S e c r e t s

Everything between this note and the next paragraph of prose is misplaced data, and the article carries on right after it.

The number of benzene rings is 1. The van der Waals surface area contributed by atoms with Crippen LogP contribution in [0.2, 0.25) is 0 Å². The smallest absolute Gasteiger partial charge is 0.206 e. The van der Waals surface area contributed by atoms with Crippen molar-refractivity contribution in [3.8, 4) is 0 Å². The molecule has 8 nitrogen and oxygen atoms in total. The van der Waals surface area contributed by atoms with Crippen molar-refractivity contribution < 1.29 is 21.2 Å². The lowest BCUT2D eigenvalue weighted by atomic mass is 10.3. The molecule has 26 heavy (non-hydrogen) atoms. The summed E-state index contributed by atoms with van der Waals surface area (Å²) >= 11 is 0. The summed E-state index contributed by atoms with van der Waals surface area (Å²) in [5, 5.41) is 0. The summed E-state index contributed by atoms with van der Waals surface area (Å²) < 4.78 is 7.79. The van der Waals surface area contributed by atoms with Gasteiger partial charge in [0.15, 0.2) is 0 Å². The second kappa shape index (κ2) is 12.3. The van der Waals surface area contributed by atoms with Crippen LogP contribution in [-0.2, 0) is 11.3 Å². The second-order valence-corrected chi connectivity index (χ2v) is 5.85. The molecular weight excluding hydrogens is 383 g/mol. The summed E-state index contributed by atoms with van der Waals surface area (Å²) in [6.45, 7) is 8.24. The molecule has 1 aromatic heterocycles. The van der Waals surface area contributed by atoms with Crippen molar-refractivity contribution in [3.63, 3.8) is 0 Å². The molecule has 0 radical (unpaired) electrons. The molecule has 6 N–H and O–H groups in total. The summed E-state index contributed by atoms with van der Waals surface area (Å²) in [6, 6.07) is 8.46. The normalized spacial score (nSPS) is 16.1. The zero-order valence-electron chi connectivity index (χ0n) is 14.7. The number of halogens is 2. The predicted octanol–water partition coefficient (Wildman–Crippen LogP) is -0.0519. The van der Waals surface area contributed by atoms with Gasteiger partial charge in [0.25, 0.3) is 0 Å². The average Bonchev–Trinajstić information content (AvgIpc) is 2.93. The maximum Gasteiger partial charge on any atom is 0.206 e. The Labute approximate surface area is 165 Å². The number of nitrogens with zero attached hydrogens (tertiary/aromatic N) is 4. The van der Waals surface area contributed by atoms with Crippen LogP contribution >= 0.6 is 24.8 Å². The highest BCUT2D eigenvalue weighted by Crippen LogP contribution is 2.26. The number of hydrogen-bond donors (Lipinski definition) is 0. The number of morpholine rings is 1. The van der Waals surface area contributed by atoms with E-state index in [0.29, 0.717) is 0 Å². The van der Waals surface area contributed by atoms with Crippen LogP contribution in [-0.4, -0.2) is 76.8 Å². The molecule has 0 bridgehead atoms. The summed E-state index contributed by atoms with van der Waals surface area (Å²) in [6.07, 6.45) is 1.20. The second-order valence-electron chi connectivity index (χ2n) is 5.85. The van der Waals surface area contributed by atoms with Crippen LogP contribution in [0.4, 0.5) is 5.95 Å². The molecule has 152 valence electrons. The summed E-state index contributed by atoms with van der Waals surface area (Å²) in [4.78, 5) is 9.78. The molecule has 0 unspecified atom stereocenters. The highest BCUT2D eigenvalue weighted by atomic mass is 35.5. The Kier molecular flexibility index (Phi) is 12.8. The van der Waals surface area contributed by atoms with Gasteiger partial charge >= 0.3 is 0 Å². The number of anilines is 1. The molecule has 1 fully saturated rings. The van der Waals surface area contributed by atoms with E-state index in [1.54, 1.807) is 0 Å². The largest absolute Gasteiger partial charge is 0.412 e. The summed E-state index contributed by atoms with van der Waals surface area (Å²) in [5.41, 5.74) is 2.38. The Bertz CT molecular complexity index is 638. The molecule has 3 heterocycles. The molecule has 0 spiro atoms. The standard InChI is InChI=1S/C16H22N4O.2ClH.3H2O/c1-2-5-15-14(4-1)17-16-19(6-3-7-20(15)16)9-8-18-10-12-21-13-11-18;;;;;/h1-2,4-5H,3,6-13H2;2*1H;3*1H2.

Master Carver Peter Calvesbert has carved two of the most glorious freshwater aquarium fish, in a fixed edition of 200. "It's not only drunken Englishmen staggering out of pubs that like to fight. The Siamese fighting fish also likes to scrap. You don't seem to see as many bloodied fish at the local A&E on a Friday night though," says Peter. Rather than the traditional noble art of biting, his fighting fish mimic our culture by brandishing knives and broken bottles. The interior depicts a much kinder world where the two fish settle a dispute over a civilized game of checkers. Inscribed on the lid is their Latin name, "Betta splendens." The "Rumblefish" inscription refers to a late night cinema double bill Peter attended in the 1980's – an odd coupling of David Lynch's "Eraserhead" and Francis Ford Coppola's teen favourite "Rumble Fish." The Coppola film was shot in black and white, except for one scene in color with two Siamese fighting fish in a pet store. Peter grew up in an age when conjoined twins were called Siamese twins. Curiosity led to research, and he found that Chang and Eng (from Siam) were famous conjoined twins who travelled with P.T. Barnum's circus in the nineteenth century. Because of their fame, the term "Siamese twins" came to be used.